h2 use of Upgrade

This comment is in reference to section 3.2 of


> 3.2.  Starting HTTP/2 for "http" URIs
>    A client that makes a request to an "http" URI without prior
>    knowledge about support for HTTP/2 uses the HTTP Upgrade mechanism
>    (Section 6.7 of [RFC7230]).  The client makes an HTTP/1.1 request
>    that includes an Upgrade header field identifying HTTP/2 with the
>    "h2c" token.  The HTTP/1.1 request MUST include exactly one
>    HTTP2-Settings (Section 3.2.1) header field.
>    For example:
>      GET / HTTP/1.1
>      Host: server.example.com
>      Connection: Upgrade, HTTP2-Settings
>      Upgrade: h2c
>      HTTP2-Settings: <base64url encoding of HTTP/2 SETTINGS payload>

The protocol-name is HTTP and the protocol-version is 2, so the correct
upgrade protocol is HTTP/2 and the correct HTTP/1.1 response is

     GET / HTTP/1.1
     Host: server.example.com
     Connection: Upgrade, HTTP2-Settings
     Upgrade: HTTP/2
     HTTP2-Settings: <base64url encoding of HTTP/2 SETTINGS payload>

That is, unless we want to change the name of this protocol to h2c
(seems unlikely given the rest of the text).

>    Requests that contain an entity body MUST be sent in their entirety
>    before the client can send HTTP/2 frames.  This means that a large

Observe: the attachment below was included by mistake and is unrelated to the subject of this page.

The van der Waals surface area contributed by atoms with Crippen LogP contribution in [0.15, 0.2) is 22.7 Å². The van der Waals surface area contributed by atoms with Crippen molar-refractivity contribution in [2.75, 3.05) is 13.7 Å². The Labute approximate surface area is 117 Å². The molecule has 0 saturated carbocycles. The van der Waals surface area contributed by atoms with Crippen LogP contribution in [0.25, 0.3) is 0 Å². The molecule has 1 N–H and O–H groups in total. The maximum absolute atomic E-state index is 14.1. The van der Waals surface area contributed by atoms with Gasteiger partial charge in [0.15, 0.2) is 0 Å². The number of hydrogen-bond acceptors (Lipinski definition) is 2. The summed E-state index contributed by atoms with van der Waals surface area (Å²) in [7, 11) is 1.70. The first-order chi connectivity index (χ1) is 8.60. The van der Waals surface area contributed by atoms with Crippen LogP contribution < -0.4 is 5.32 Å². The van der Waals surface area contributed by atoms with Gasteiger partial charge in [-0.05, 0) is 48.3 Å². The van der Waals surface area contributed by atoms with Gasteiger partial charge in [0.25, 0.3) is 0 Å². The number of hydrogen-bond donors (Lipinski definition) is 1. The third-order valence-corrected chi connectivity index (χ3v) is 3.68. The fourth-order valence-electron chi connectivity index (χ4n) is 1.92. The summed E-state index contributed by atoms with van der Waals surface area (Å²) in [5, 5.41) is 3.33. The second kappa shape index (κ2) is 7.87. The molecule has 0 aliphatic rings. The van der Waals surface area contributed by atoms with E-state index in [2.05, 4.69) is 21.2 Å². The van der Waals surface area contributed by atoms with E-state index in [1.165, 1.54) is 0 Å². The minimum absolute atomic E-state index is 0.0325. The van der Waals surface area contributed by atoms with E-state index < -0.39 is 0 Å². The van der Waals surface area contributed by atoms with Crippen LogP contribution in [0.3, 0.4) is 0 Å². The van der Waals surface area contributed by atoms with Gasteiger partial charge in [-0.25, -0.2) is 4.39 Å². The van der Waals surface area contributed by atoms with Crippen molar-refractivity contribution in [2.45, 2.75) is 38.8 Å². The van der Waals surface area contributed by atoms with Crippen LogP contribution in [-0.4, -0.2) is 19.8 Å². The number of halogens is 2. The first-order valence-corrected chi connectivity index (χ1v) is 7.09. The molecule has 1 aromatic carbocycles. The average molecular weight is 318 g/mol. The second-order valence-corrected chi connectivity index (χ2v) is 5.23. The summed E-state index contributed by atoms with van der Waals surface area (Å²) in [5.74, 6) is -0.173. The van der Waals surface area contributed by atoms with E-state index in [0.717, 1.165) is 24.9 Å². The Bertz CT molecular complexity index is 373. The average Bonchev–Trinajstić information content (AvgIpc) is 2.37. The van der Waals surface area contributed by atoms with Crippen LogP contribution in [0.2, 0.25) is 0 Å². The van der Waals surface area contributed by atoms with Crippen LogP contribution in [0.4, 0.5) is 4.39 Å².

>    request entity can block the use of the connection until it is
>    completely sent.
>    If concurrency of an initial request with subsequent requests is
>    important, a small request can be used to perform the upgrade to
>    HTTP/2, at the cost of an additional round-trip.

s/a small request/an OPTIONS request/

>    A server that does not support HTTP/2 can respond to the request as
>    though the Upgrade header field were absent:
>      HTTP/1.1 200 OK
>      Content-Length: 243
>      Content-Type: text/html
>      ...
>    A server MUST ignore a "h2" token in an Upgrade header field.
>    Presence of a token with "h2" implies HTTP/2 over TLS, which is
>    instead negotiated as described in Section 3.3.

There is no such token.  ALPN tokens have nothing to do with Upgrade
and this is an HTTP/1.1 request, so this spec has no ability to make
such an (unnecessary) requirement.

>    A server that supports HTTP/2 can accept the upgrade with a 101
>    (Switching Protocols) response.  After the empty line that terminates
>    the 101 response, the server can begin sending HTTP/2 frames.  These
>    frames MUST include a response to the request that initiated the
>    Upgrade.
>      HTTP/1.1 101 Switching Protocols
>      Connection: Upgrade
>      Upgrade: h2c
>      [ HTTP/2 connection ...
>    The first HTTP/2 frame sent by the server is a SETTINGS frame
>    (Section 6.5).  Upon receiving the 101 response, the client sends a
>    connection preface (Section 3.5), which includes a SETTINGS frame.

Note that the SETTINGS frame is a sufficient response if the request
was for OPTIONS.


Roy T. Fielding                     <http://roy.gbiv.com/>
Senior Principal Scientist, Adobe   <http://www.adobe.com/>

Received on Monday, 1 September 2014 03:16:56 UTC